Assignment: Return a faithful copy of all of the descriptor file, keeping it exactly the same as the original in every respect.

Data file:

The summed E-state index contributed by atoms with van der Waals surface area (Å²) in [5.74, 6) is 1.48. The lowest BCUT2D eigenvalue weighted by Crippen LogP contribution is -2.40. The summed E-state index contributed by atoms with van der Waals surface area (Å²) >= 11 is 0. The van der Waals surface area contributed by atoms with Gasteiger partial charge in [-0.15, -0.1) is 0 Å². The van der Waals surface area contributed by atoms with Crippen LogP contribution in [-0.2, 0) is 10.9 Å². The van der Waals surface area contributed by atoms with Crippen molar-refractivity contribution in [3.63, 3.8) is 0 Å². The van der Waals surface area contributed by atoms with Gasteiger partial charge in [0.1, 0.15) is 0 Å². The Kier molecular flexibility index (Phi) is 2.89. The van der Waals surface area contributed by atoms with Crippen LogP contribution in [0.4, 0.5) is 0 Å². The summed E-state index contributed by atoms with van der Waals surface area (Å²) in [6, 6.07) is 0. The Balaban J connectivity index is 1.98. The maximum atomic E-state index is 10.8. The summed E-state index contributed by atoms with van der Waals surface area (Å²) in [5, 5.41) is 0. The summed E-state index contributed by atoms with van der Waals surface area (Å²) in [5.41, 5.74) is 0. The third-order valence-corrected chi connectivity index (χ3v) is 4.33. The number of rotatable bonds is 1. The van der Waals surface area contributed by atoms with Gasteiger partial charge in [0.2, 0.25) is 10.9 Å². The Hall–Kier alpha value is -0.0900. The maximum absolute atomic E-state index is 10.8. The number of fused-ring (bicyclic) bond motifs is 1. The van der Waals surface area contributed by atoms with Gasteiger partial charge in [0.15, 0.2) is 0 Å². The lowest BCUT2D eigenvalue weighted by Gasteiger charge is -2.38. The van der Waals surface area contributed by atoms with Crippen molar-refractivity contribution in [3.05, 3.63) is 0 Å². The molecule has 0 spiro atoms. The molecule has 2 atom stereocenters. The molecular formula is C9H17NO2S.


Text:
The summed E-state index contributed by atoms with van der Waals surface area (Å²) in [5.74, 6) is 1.48. The lowest BCUT2D eigenvalue weighted by Crippen LogP contribution is -2.40. The summed E-state index contributed by atoms with van der Waals surface area (Å²) >= 11 is 0. The van der Waals surface area contributed by atoms with Gasteiger partial charge in [-0.15, -0.1) is 0 Å². The van der Waals surface area contributed by atoms with Crippen LogP contribution in [-0.2, 0) is 10.9 Å². The van der Waals surface area contributed by atoms with Crippen molar-refractivity contribution in [3.63, 3.8) is 0 Å². The van der Waals surface area contributed by atoms with Gasteiger partial charge in [0.1, 0.15) is 0 Å². The Kier molecular flexibility index (Phi) is 2.89. The van der Waals surface area contributed by atoms with Crippen LogP contribution in [0.4, 0.5) is 0 Å². The summed E-state index contributed by atoms with van der Waals surface area (Å²) in [6, 6.07) is 0. The Balaban J connectivity index is 1.98. The maximum atomic E-state index is 10.8. The summed E-state index contributed by atoms with van der Waals surface area (Å²) in [5, 5.41) is 0. The summed E-state index contributed by atoms with van der Waals surface area (Å²) in [5.41, 5.74) is 0. The third-order valence-corrected chi connectivity index (χ3v) is 4.33. The number of rotatable bonds is 1. The van der Waals surface area contributed by atoms with Gasteiger partial charge in [0.2, 0.25) is 10.9 Å². The Hall–Kier alpha value is -0.0900. The maximum absolute atomic E-state index is 10.8. The number of fused-ring (bicyclic) bond motifs is 1. The van der Waals surface area contributed by atoms with Gasteiger partial charge in [0.15, 0.2) is 0 Å². The lowest BCUT2D eigenvalue weighted by Gasteiger charge is -2.38. The van der Waals surface area contributed by atoms with Crippen molar-refractivity contribution in [3.05, 3.63) is 0 Å². The molecule has 0 spiro atoms. The molecule has 2 atom stereocenters. The molecular formula is C9H17NO2S.